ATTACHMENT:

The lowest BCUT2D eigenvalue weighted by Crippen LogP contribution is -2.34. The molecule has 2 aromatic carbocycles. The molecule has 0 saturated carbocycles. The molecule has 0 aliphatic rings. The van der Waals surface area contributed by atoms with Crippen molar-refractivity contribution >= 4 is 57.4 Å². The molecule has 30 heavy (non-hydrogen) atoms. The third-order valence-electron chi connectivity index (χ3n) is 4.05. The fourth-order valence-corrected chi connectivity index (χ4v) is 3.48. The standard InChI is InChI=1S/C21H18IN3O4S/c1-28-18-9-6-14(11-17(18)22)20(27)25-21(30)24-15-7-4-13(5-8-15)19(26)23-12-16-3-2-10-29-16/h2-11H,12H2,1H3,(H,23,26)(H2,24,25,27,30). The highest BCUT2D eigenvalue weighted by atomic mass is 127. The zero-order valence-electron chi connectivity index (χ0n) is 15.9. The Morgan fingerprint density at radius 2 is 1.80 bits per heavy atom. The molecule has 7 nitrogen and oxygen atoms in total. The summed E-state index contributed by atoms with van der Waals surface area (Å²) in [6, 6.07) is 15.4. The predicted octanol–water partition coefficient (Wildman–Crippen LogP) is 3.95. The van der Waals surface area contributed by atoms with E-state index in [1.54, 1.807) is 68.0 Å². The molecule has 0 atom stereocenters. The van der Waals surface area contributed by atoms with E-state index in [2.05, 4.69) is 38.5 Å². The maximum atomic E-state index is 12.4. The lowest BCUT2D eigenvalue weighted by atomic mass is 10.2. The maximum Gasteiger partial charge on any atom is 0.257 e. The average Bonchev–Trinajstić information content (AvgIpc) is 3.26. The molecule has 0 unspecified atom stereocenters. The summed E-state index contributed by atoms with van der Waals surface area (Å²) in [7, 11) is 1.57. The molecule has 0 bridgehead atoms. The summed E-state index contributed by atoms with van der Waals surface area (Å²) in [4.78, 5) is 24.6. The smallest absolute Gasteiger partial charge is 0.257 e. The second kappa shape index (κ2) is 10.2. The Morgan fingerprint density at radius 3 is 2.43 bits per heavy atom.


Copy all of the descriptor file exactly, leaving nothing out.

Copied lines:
The lowest BCUT2D eigenvalue weighted by Crippen LogP contribution is -2.34. The molecule has 2 aromatic carbocycles. The molecule has 0 saturated carbocycles. The molecule has 0 aliphatic rings. The van der Waals surface area contributed by atoms with Crippen molar-refractivity contribution >= 4 is 57.4 Å². The molecule has 30 heavy (non-hydrogen) atoms. The third-order valence-electron chi connectivity index (χ3n) is 4.05. The fourth-order valence-corrected chi connectivity index (χ4v) is 3.48. The standard InChI is InChI=1S/C21H18IN3O4S/c1-28-18-9-6-14(11-17(18)22)20(27)25-21(30)24-15-7-4-13(5-8-15)19(26)23-12-16-3-2-10-29-16/h2-11H,12H2,1H3,(H,23,26)(H2,24,25,27,30). The highest BCUT2D eigenvalue weighted by atomic mass is 127. The zero-order valence-electron chi connectivity index (χ0n) is 15.9. The Morgan fingerprint density at radius 2 is 1.80 bits per heavy atom. The molecule has 7 nitrogen and oxygen atoms in total. The summed E-state index contributed by atoms with van der Waals surface area (Å²) in [6, 6.07) is 15.4. The predicted octanol–water partition coefficient (Wildman–Crippen LogP) is 3.95. The van der Waals surface area contributed by atoms with E-state index in [1.54, 1.807) is 68.0 Å². The molecule has 0 atom stereocenters. The van der Waals surface area contributed by atoms with E-state index in [2.05, 4.69) is 38.5 Å². The maximum atomic E-state index is 12.4. The lowest BCUT2D eigenvalue weighted by atomic mass is 10.2. The maximum Gasteiger partial charge on any atom is 0.257 e. The average Bonchev–Trinajstić information content (AvgIpc) is 3.26. The molecule has 0 unspecified atom stereocenters. The summed E-state index contributed by atoms with van der Waals surface area (Å²) in [7, 11) is 1.57. The molecule has 0 bridgehead atoms. The summed E-state index contributed by atoms with van der Waals surface area (Å²) in [4.78, 5) is 24.6. The smallest absolute Gasteiger partial charge is 0.257 e. The second kappa shape index (κ2) is 10.2. The Morgan fingerprint density at radius 3 is 2.43 bits per heavy atom.